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Author Topic: The Cultural Roots of Chinese Attitudes Toward Africans (Excerpts)  (Read 16799 times)
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« on: July 10, 2011, 08:16:44 PM »

Taken from The 1988-89 Nanjing Anti-African Protests: Racial Nationalism or National Racism?Michael J. Sullivan The China Quarterly No. 138 (Jun., 1994), pp. 438-457 (article consists of 20 pages)

The Cultural Roots of Chinese Attitudes Toward Africans

The cultural factors that have influenced contemporary Chinese racist attitudes toward Africans have roots that go far back in Chinese history. An important one concerns how Han Chinese treated the peoples of South-east Asia, Africa and Europe within the categories traditionally used to depict the nomadic "barbarians" of the North-Central Asiatic region. In Imperial China, emperors and Confucian scholar-officials propagated the view that China (Huaxia) should use Confucian moralphilosophical standards to determine whether other cultures could be assimilated into it. If non-Chinese peoples failed to adopt these standards, they were considered to be "barbarian" in essence. Another important cultural factor concerns the aesthetic premium placed by Chinese on the lightness of skin colour. Chinese, who perceived their own skin to be white until the early 20th century, considered individuals with lighter skin as having a higher social status than dark-skinned people.13 These cultural criteria have remained important in determining the superiority of Han Chinese over other ethnic groups within and outside China well into the 20th century.

While it is outside the scope of this article to analyse the history of Sino-African relations,14 Chinese racial attitudes towards Africans can be indicated by the initial contacts between Chinese and dark-skinned peoples. As a result of contact with the dark-skinned seafaring peoples of South-east Asia from the fourth century onwards, Chinese held contrasting images of them as both barbarians and embodiments of valour.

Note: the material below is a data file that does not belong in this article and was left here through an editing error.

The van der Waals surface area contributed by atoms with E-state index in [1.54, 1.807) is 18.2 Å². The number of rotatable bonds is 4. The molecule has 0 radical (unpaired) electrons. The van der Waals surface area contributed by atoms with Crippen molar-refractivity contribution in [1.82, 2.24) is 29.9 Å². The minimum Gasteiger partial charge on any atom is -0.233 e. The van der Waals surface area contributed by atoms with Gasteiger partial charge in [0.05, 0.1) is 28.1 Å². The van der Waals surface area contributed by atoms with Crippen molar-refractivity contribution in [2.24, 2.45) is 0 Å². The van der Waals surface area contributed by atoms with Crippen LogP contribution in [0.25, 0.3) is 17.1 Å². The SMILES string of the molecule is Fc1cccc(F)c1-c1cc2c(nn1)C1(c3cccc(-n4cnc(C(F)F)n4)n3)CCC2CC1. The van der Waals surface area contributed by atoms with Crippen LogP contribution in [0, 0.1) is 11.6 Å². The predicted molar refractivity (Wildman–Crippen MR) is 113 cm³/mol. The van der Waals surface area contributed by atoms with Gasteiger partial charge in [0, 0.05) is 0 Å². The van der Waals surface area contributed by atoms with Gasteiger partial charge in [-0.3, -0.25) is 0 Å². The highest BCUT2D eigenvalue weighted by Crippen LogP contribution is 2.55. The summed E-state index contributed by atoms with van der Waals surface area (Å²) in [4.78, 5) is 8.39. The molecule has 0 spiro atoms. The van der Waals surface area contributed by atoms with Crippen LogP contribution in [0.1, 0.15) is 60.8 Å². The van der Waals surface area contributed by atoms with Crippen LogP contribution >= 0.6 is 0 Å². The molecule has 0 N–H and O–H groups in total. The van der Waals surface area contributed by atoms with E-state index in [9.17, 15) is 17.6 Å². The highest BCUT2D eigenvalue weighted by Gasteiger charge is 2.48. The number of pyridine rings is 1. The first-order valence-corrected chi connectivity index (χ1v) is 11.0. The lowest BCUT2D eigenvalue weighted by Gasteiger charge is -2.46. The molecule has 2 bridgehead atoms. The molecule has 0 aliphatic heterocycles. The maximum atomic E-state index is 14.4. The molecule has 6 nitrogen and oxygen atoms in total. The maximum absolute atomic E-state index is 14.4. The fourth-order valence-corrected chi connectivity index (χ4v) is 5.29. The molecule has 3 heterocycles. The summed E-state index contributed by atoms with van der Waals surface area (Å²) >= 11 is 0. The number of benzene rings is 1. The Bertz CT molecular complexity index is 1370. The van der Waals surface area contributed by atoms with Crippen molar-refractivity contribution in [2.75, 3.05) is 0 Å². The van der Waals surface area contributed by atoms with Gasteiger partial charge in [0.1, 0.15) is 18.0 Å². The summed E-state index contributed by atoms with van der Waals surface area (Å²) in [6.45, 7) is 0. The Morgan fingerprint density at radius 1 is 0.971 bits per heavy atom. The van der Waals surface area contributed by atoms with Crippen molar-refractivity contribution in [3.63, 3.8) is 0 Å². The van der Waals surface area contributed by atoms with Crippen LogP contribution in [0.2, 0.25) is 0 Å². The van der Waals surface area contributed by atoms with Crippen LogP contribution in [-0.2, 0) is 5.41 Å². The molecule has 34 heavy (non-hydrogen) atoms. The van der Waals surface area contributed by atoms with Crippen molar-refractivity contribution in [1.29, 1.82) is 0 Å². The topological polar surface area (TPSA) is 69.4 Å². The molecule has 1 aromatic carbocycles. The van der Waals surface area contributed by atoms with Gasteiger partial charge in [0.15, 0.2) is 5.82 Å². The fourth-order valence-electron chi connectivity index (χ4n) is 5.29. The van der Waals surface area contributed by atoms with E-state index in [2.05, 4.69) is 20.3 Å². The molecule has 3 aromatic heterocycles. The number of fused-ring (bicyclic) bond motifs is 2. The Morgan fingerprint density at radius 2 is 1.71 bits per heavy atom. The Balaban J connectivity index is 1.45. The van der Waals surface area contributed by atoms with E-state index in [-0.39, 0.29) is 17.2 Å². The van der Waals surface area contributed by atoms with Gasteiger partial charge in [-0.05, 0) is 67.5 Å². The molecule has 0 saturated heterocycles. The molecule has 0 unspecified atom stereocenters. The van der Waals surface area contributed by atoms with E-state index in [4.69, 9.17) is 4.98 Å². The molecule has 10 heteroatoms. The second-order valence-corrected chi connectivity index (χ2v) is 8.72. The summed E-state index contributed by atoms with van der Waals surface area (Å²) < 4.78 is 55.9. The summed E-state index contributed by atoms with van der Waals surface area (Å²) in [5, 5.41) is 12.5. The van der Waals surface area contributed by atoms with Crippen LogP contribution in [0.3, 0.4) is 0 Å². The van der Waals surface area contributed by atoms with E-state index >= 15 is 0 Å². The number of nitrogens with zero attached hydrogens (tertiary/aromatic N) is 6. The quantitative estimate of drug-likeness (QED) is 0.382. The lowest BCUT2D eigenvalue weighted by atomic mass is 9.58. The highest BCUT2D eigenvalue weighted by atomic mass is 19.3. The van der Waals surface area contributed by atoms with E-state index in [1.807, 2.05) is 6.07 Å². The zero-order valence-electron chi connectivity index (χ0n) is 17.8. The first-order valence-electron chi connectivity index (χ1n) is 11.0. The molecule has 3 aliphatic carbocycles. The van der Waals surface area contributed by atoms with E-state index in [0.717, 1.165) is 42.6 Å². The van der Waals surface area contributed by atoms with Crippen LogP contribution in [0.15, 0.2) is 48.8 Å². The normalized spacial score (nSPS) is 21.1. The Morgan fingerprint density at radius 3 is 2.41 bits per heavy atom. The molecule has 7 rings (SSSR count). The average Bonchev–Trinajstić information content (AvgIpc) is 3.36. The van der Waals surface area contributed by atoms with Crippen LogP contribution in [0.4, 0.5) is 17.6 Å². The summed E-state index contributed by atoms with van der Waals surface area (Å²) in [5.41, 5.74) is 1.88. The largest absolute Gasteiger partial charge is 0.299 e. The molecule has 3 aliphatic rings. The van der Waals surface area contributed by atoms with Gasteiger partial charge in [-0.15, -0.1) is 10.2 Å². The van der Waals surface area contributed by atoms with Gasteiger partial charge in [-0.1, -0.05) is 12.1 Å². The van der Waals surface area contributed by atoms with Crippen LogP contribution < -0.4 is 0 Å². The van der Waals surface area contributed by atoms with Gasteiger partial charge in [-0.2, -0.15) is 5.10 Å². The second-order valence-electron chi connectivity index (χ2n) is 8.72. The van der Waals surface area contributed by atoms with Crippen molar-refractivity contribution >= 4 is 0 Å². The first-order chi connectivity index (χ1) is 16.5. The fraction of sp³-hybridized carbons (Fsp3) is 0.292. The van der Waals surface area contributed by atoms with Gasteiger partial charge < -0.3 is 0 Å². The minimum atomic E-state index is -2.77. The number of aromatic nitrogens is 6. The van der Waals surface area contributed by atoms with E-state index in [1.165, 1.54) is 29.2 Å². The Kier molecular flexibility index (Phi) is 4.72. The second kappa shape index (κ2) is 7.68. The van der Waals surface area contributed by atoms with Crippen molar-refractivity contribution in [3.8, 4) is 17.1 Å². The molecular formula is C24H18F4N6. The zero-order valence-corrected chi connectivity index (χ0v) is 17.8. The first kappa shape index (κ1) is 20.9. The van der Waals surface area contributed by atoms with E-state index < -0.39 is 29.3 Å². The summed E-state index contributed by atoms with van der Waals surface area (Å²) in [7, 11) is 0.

Chinese merchants and travellers made contact with Africans and perhaps even with the African continent itself during the Song Dynasty (1127-
1279), and they recorded their positive impressions of Africans and their customs. When a delegation from a state on the East African coast went
to China in the late 11th century, its emissaries were treated with honour equivalent to ambassador status.15

The image of Africans underwent change as African slaves were brought to China by Arab traders after the early 12th century. Chinese referred to these African slaves, especially those that settled in areas around Guangzhou, by the name Kunlun.16 The negative image of Africans and other dark-skinned peoples as sub-human "savages" and "devil slaves" was established by the time China closed itself off from the world in the Ming dynasty.17 It was felt that these supposedly inferior races could not match the superior cultural achievements of the Chinese.

These attitudes have remained an important cultural phenomenon into the 20th century. After African students arrived in China to attend college
in the early 1960s and after 1975, they clashed with ordinary and official Chinese over their efforts to develop relationships with Chinese women.